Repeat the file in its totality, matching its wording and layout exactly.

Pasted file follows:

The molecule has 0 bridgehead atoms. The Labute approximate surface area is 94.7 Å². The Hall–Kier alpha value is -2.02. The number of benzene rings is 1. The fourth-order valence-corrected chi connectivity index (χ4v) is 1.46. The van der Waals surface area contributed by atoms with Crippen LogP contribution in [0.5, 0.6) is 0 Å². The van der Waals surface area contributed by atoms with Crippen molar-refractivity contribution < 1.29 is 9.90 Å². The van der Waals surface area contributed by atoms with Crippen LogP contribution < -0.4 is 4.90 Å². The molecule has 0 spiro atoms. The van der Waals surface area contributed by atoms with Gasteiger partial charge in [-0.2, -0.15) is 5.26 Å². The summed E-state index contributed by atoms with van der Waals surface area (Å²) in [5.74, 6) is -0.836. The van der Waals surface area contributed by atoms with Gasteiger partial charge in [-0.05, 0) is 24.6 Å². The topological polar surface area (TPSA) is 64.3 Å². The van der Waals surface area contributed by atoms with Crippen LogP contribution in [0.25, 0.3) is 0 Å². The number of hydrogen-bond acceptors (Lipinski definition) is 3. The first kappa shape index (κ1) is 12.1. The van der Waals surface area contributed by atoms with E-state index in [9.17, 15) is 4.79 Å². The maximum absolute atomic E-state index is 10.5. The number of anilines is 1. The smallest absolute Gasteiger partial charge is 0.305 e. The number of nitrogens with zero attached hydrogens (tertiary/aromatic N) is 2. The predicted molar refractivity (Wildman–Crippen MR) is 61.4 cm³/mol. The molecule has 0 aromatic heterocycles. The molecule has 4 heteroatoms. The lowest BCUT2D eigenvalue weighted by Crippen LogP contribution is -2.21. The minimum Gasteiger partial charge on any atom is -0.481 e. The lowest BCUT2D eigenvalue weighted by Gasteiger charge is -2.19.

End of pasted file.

The molecule has 0 bridgehead atoms. The Labute approximate surface area is 94.7 Å². The Hall–Kier alpha value is -2.02. The number of benzene rings is 1. The fourth-order valence-corrected chi connectivity index (χ4v) is 1.46. The van der Waals surface area contributed by atoms with Crippen LogP contribution in [0.5, 0.6) is 0 Å². The van der Waals surface area contributed by atoms with Crippen molar-refractivity contribution < 1.29 is 9.90 Å². The van der Waals surface area contributed by atoms with Crippen LogP contribution < -0.4 is 4.90 Å². The molecule has 0 spiro atoms. The van der Waals surface area contributed by atoms with Gasteiger partial charge in [-0.2, -0.15) is 5.26 Å². The summed E-state index contributed by atoms with van der Waals surface area (Å²) in [5.74, 6) is -0.836. The van der Waals surface area contributed by atoms with Gasteiger partial charge in [-0.05, 0) is 24.6 Å². The topological polar surface area (TPSA) is 64.3 Å². The van der Waals surface area contributed by atoms with Crippen LogP contribution in [0.25, 0.3) is 0 Å². The number of hydrogen-bond acceptors (Lipinski definition) is 3. The first kappa shape index (κ1) is 12.1. The van der Waals surface area contributed by atoms with E-state index in [9.17, 15) is 4.79 Å². The maximum absolute atomic E-state index is 10.5. The number of anilines is 1. The smallest absolute Gasteiger partial charge is 0.305 e. The number of nitrogens with zero attached hydrogens (tertiary/aromatic N) is 2. The predicted molar refractivity (Wildman–Crippen MR) is 61.4 cm³/mol. The molecule has 0 aromatic heterocycles. The molecule has 4 heteroatoms. The lowest BCUT2D eigenvalue weighted by Crippen LogP contribution is -2.21. The minimum Gasteiger partial charge on any atom is -0.481 e. The lowest BCUT2D eigenvalue weighted by Gasteiger charge is -2.19.